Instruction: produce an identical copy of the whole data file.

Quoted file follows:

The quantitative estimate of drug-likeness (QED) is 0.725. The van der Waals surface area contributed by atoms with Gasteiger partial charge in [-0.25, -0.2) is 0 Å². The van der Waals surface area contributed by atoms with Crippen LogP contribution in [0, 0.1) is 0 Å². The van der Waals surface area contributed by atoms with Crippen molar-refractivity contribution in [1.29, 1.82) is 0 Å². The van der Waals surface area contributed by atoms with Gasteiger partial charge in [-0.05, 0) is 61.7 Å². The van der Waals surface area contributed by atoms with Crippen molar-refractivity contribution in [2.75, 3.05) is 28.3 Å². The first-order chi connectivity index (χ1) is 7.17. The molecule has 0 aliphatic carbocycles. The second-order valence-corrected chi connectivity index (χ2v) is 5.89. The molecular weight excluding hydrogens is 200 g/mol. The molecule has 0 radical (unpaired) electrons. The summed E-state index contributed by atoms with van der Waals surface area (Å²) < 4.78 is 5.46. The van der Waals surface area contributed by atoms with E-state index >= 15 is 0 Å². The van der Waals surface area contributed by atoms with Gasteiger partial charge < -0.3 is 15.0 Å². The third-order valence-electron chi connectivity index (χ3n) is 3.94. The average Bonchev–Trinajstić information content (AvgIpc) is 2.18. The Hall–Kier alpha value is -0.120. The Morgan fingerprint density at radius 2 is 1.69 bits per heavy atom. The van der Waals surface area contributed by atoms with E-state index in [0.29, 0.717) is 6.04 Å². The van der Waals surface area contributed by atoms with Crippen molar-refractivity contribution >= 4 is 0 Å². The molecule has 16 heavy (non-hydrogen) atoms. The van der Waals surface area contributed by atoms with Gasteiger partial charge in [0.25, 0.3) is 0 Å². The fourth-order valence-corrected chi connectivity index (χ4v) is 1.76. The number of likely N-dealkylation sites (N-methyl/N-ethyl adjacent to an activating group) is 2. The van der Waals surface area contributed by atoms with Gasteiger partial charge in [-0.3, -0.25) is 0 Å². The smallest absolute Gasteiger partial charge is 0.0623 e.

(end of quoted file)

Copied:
The quantitative estimate of drug-likeness (QED) is 0.725. The van der Waals surface area contributed by atoms with Gasteiger partial charge in [-0.25, -0.2) is 0 Å². The van der Waals surface area contributed by atoms with Crippen LogP contribution in [0, 0.1) is 0 Å². The van der Waals surface area contributed by atoms with Crippen molar-refractivity contribution in [1.29, 1.82) is 0 Å². The van der Waals surface area contributed by atoms with Gasteiger partial charge in [-0.05, 0) is 61.7 Å². The van der Waals surface area contributed by atoms with Crippen molar-refractivity contribution in [2.75, 3.05) is 28.3 Å². The first-order chi connectivity index (χ1) is 7.17. The molecule has 0 aliphatic carbocycles. The second-order valence-corrected chi connectivity index (χ2v) is 5.89. The molecular weight excluding hydrogens is 200 g/mol. The molecule has 0 radical (unpaired) electrons. The summed E-state index contributed by atoms with van der Waals surface area (Å²) < 4.78 is 5.46. The van der Waals surface area contributed by atoms with E-state index >= 15 is 0 Å². The van der Waals surface area contributed by atoms with Gasteiger partial charge < -0.3 is 15.0 Å². The third-order valence-electron chi connectivity index (χ3n) is 3.94. The average Bonchev–Trinajstić information content (AvgIpc) is 2.18. The Hall–Kier alpha value is -0.120. The Morgan fingerprint density at radius 2 is 1.69 bits per heavy atom. The van der Waals surface area contributed by atoms with E-state index in [0.29, 0.717) is 6.04 Å². The van der Waals surface area contributed by atoms with Crippen molar-refractivity contribution >= 4 is 0 Å². The molecule has 16 heavy (non-hydrogen) atoms. The van der Waals surface area contributed by atoms with Gasteiger partial charge in [0.25, 0.3) is 0 Å². The fourth-order valence-corrected chi connectivity index (χ4v) is 1.76. The number of likely N-dealkylation sites (N-methyl/N-ethyl adjacent to an activating group) is 2. The van der Waals surface area contributed by atoms with Gasteiger partial charge in [-0.3, -0.25) is 0 Å². The smallest absolute Gasteiger partial charge is 0.0623 e.